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29 August 1980. Thought for the Week: "... perhaps I may emphasise the absurdity of talking about systems, as if systems could be run without men. Deep down below questions of finance the fundamental issue that is at stake in civilisation at the present time is that of personal responsibility. "You cannot fight a system, you can only fight the people who put a system into operation. You cannot fight robbery, you can only fight robbers. You cannot fight malaria, you can only destroy mosquitoes. One of the most pestilential features of our present civilisation is the idea that if someone is paid by an organisation to do an injustice, the responsibility for the injustice lies upon the organisation and not upon him."
C.H. Douglas in "Dictatorship by Taxation."
TURNING THE FINANCIAL SCREW
The essence of the 1980 Federal Budget is that
the Fraser Government and its "experts" propose to continue
turning the harsh financial screw under the guise of continuing
with "sound economic management." Confident that the Government
will be re-elected with a comfortable majority, the Fraser
strategy is to attempt to use the budget, which offers few
election sweeteners, as an example of its "consistent" and
"responsible" economic strategy, thus turning it to political
The increase of the defence vote by approximately
7 percent in real terms will make little contribution to an
effective defence strategy, nor to the Australian economy,
but is an attempt to promote defence as an election issue
as a result of the Afghanistan affair. In the meantime Australian
exports to the Soviet Union soar while, primarily with a view
to offsetting threatened electoral losses in Tasmania, the
Fraser Government has already started to back away from its
ban on the proposed joint Russian-Tasmanian fishing venture.
A study of the budget and associated
documents reveals that a Government, which boasts, of its
"sound economic management" concedes that unemployment will
continue at the present disastrous level, and that inflation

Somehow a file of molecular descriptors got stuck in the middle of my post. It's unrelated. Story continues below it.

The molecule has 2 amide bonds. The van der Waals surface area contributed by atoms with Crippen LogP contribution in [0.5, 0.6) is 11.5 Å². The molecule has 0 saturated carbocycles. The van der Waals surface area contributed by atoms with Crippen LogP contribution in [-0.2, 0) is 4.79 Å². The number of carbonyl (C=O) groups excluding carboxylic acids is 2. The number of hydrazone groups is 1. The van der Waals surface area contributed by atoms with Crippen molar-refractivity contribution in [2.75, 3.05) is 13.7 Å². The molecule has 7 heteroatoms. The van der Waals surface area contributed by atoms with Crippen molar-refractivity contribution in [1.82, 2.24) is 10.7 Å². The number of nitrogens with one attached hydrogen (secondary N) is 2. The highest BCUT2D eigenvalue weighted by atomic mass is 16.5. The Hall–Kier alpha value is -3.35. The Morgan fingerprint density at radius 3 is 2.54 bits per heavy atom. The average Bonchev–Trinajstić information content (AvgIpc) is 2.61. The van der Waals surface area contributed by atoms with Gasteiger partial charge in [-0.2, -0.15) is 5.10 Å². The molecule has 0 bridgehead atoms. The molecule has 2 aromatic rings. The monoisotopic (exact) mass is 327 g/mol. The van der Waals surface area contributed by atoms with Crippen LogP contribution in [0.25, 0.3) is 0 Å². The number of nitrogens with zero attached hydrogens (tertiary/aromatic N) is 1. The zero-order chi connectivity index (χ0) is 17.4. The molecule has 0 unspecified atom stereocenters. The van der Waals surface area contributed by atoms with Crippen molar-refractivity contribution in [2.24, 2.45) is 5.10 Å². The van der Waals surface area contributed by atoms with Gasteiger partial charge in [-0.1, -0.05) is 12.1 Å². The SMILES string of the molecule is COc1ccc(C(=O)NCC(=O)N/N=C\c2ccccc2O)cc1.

will be a fraction higher. Failure to implement the promise
of full tax indexation means that the Government will continue
increasing the tax rip off through inflation. As pointed out
by taxation experts, the effective purchasing power of the
majority of Australians will be progressively reduced with
a serious impact on the economy. The growing number of business
bankruptcies, most of these the smaller and medium-sized organisations,
are, together with unemployment and inflation, a reflection
of what is called a "responsible" economic strategy.
If Australian electors are prepared to uncritically endorse, a "responsible economic strategy" which has required a trail of broken promises, they will confirm the famous comment by the Canadian political leader who told Canadians during the Great Depression of the thirties, "If you feel you haven't yet suffered enough, it is your God given right to suffer some more." But we are of the opinion that increasing numbers of electors are looking for some way to record a vote of censure against the Fraser Government without endorsing an Opposition which offers no real alternatives. The Senate elections offer the obvious choice to record that censure vote.
THE TRAGEDY OF YOUTH UNENPLOYMENT
Reflecting once again his own puritanical philosophy, Prime Minister Fraser's latest gaffe, that Australians should "get off their backsides" and work harder, provides further evidence also of Mr. Fraser's appalling ignorance of finance economic realities. Healthy human beings will willingly engage in all forms of physical and mental exertion if there is adequate incentive. The call for people to "get off their backsides" must have sounded like a sick joke to the tens of thousands of Australians who cannot obtain paid employment. Such a comment from a Prime Minister can only increase the growing alienation from traditional society and its institutions amongst young Australians who, through no fault of their own, can find no place in the production system.